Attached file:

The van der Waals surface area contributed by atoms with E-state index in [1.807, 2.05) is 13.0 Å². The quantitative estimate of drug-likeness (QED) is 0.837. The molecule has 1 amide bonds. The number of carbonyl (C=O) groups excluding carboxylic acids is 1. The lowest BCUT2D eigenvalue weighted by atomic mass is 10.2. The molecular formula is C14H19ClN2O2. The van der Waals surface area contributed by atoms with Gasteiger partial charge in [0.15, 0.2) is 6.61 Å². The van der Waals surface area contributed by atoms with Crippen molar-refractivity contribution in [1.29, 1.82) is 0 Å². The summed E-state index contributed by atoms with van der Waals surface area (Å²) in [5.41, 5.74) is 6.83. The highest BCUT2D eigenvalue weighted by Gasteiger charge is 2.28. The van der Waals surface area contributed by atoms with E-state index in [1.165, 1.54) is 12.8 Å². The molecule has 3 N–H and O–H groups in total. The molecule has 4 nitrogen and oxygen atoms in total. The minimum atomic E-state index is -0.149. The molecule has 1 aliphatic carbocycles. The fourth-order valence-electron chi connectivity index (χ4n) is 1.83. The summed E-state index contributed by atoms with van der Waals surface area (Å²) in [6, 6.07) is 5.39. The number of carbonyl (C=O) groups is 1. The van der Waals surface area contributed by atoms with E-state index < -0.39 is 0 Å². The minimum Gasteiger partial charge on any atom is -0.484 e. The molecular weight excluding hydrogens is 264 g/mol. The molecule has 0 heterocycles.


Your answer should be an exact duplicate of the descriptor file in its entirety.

The van der Waals surface area contributed by atoms with E-state index in [1.807, 2.05) is 13.0 Å². The quantitative estimate of drug-likeness (QED) is 0.837. The molecule has 1 amide bonds. The number of carbonyl (C=O) groups excluding carboxylic acids is 1. The lowest BCUT2D eigenvalue weighted by atomic mass is 10.2. The molecular formula is C14H19ClN2O2. The van der Waals surface area contributed by atoms with Gasteiger partial charge in [0.15, 0.2) is 6.61 Å². The van der Waals surface area contributed by atoms with Crippen molar-refractivity contribution in [1.29, 1.82) is 0 Å². The summed E-state index contributed by atoms with van der Waals surface area (Å²) in [5.41, 5.74) is 6.83. The highest BCUT2D eigenvalue weighted by Gasteiger charge is 2.28. The van der Waals surface area contributed by atoms with E-state index in [1.165, 1.54) is 12.8 Å². The molecule has 3 N–H and O–H groups in total. The molecule has 4 nitrogen and oxygen atoms in total. The minimum atomic E-state index is -0.149. The molecule has 1 aliphatic carbocycles. The fourth-order valence-electron chi connectivity index (χ4n) is 1.83. The summed E-state index contributed by atoms with van der Waals surface area (Å²) in [6, 6.07) is 5.39. The number of carbonyl (C=O) groups is 1. The van der Waals surface area contributed by atoms with E-state index < -0.39 is 0 Å². The minimum Gasteiger partial charge on any atom is -0.484 e. The molecular weight excluding hydrogens is 264 g/mol. The molecule has 0 heterocycles.